Patrick Hughes FIEP, Director of Salientwork Ltd and facilitator of the IEP Summit

#COVID_19 and @DWP operational response 

Employability professionals have many day-to-day contacts with DWP staff and customers. 

You will know from the mainstream and social media that volumes are high and customers struggling to complete their claims for UC or other benefits.

This article tries to pull together for you what’s happening at a national level. 

Please remember the situation in any particular locality could be different.  Especially when the context and the Government's response can change by the hour.  So if you want the latest keep an eye on the coronavirus update pages of gov.uk.

So what’s going on? 

The public health issues are now only too clear to us all; and the economic impact is beginning to unfold. There’s a tsunami of initiatives and announcements designed to help people get by, where their income is much reduced or vanishes entirely. And parallel support for employers in the same boat. This is not the place to explore the detail of the new schemes or their merits. But for the working age citizen already in work there’s a common underpinning safety net.  If your income falls or disappears then Universal Credit is the place to go. For people with a strong NI Contributions record, contributory JSA or ESA might be the first port of call.  But in the end all pathways lead to UC.

New claims to welfare benefits are always very seasonal, and indeed vary by the day too (Monday is usually busiest) so there is a good deal of flexibility built into the system. Nationally new claims to UC might vary between 5 and ten thousand per day. But we now know that DWP have received almost a million new claims in the 2 weeks and in the last week of March were running at over a hundred thousand per day.  That’s almost unheard of.  In the early 90s and in 2009/10 JSA volumes briefly ran at similar levels but in a simpler world where people claimed housing benefit separately.

What’s the impact in practice?

For claimants of UC the initial digital form completion looks like it’s going well. But as many of you will know the bottleneck seems to be  the verification of identity stage. This is the point where you prove who you are, where you live, who else is in your household, and so on. In the current UC system that could be done in a personal interview with a Work Coach at your local Jobcentre.  For obvious health reasons that route is completely closed off now.  So calling a UC Service Centre is  your only way in: and they have been battling with these volumes in the last few days. That’s why press stories about huge telephony queues are the order of the day.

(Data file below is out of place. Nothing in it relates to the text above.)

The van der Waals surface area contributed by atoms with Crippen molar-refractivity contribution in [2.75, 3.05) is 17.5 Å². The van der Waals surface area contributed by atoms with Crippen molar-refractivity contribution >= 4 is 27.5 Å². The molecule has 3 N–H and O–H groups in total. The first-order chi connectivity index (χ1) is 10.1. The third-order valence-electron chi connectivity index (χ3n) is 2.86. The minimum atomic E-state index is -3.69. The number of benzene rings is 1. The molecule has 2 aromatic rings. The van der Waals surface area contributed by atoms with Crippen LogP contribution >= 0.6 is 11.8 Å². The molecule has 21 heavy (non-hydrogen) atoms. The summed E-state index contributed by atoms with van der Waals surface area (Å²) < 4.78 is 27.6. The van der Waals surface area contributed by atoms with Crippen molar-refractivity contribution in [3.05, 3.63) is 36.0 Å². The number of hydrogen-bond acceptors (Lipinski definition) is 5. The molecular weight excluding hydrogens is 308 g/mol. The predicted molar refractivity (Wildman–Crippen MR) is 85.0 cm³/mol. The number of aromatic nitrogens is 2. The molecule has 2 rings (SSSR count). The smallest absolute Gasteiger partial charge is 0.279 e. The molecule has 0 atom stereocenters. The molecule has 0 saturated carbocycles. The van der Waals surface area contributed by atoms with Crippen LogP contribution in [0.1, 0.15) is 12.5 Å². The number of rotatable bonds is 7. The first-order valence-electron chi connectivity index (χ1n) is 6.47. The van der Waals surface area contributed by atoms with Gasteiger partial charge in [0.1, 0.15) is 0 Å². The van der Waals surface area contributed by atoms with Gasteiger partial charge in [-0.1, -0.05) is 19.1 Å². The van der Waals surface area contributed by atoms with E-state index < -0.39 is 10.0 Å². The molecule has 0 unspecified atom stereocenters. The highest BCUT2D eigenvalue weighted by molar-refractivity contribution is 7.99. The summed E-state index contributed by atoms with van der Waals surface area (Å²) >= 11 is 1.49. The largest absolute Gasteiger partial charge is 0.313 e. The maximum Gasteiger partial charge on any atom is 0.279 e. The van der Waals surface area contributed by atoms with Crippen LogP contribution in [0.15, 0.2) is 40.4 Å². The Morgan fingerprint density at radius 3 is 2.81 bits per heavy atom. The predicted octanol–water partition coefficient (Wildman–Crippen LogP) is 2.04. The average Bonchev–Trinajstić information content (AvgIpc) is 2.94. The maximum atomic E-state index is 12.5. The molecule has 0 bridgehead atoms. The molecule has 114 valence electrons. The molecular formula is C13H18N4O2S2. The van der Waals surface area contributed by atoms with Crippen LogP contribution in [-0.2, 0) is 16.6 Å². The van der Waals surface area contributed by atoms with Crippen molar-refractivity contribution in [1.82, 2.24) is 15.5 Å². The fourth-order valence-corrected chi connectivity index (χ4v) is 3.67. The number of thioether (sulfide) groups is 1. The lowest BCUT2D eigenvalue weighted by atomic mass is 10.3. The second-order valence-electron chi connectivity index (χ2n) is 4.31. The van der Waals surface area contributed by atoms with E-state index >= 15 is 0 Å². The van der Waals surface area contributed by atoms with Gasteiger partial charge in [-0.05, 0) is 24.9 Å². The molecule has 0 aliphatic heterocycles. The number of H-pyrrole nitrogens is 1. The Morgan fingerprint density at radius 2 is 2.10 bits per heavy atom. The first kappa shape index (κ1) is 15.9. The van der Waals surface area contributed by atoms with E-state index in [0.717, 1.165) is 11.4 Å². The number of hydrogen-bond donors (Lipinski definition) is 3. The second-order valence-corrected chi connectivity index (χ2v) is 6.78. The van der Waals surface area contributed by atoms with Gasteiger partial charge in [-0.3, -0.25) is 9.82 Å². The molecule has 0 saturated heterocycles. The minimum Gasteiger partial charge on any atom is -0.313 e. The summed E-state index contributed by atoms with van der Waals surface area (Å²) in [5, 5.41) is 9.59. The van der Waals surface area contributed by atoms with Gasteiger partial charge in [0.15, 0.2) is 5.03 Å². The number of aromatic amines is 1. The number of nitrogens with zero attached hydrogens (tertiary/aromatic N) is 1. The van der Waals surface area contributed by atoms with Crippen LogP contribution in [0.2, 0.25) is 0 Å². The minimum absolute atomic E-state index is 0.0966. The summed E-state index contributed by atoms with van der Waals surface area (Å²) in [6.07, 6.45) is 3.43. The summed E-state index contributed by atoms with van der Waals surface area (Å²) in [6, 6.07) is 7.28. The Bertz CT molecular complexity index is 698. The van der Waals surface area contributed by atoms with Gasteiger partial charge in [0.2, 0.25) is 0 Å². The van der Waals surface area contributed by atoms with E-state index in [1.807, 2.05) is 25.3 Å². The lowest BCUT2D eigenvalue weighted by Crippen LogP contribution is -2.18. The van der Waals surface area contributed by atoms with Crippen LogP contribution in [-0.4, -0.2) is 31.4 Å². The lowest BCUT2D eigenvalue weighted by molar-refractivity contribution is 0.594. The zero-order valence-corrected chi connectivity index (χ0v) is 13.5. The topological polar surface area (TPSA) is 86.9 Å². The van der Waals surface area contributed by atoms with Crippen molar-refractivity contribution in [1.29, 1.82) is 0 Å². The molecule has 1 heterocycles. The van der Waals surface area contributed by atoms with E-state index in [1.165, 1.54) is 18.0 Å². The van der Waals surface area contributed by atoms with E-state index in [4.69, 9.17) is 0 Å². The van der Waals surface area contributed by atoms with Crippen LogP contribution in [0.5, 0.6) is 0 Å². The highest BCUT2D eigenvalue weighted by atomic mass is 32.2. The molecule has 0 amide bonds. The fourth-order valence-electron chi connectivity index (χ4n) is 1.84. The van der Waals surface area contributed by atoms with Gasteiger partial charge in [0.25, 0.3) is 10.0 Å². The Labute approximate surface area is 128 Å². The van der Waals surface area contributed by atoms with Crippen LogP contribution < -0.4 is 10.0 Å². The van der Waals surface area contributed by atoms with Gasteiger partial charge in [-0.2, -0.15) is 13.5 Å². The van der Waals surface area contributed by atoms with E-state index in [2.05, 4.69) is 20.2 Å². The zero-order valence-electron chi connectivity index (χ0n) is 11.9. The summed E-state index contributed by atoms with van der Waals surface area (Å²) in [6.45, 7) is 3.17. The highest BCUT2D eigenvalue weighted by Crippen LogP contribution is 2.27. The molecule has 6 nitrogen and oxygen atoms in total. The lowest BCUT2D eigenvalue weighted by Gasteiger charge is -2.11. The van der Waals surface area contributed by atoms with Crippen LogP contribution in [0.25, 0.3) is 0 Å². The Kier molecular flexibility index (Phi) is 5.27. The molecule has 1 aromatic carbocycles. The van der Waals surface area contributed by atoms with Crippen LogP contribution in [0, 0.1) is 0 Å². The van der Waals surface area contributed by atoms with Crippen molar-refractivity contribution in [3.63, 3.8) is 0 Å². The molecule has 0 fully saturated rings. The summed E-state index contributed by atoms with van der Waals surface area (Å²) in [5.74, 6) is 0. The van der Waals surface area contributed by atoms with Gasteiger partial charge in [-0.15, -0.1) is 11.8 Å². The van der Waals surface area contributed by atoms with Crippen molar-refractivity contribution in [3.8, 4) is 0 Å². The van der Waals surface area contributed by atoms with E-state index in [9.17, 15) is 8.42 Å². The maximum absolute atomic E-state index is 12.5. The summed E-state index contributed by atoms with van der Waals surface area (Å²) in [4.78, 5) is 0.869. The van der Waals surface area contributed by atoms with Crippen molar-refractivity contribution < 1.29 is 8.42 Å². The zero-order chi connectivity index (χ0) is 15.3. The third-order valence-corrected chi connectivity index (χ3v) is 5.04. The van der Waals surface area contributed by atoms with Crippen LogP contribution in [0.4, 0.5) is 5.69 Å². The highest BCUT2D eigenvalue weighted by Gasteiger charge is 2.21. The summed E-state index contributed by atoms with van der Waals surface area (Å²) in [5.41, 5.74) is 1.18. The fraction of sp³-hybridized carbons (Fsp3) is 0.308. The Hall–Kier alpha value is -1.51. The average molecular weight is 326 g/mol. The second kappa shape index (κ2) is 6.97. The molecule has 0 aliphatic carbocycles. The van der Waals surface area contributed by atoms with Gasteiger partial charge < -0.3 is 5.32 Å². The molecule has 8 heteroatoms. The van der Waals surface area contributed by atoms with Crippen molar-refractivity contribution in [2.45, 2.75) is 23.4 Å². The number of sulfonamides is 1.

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What’s the DWP response?

Recruitment, redeployment, and overtime are central to this. We know that temps in DWP are rapidly being made permanent in many places and over 10 thousand new staff recruited. But training takes some time, and of course just as for the NHS, the police and other parts of the public services some DWP staff are themselves isolated in their own homes. Existing DWP staff are being moved into operational work; Jobcentre staff refocused on service centre work; and head office buildings closed. Most head office staff and key managers are working from home and certainly internal DWP systems are struggling to cope with that too. And policies are being changed fast: you will have seen the dropping of all conditionality interviews as just one big example of that.

So in any dealings you have with DWP people over the next few weeks and months do remember the pressure they are under. They know, as the nation’s safety net of last resort, that this is what they are there for. As a seasoned DWP watcher internally and externally over many years I have never seen the Department pick up the baton so swiftly. Simply understanding that and expressing support as part of the public employability system will be hugely welcomed by these key delivery civil servants.

That will apply through three big phases in the months to come:

  1.  First the one we are in right now where hundreds of thousands of our fellow citizens find themselves in a welfare system they had never expected to be part of. 
  2. Then a second phase where unemployment stabilises at a level we have not experienced for a long time and the risk grows of huge numbers locked into longer term unemployment.
  3. And then a third phase as the economy starts to recover and getting the most disadvantaged back into work will be at a premium. 

That will be a challenge for us all. But it’s times like this when new partnerships are born, and collaboration is the order of the day. People in the employability system are good at that, so share your views on @IEPInfo or www.myIEP.uk.

Patrick Hughes FIEP, Director of Salientwork Ltd and facilitator of the IEP Summit

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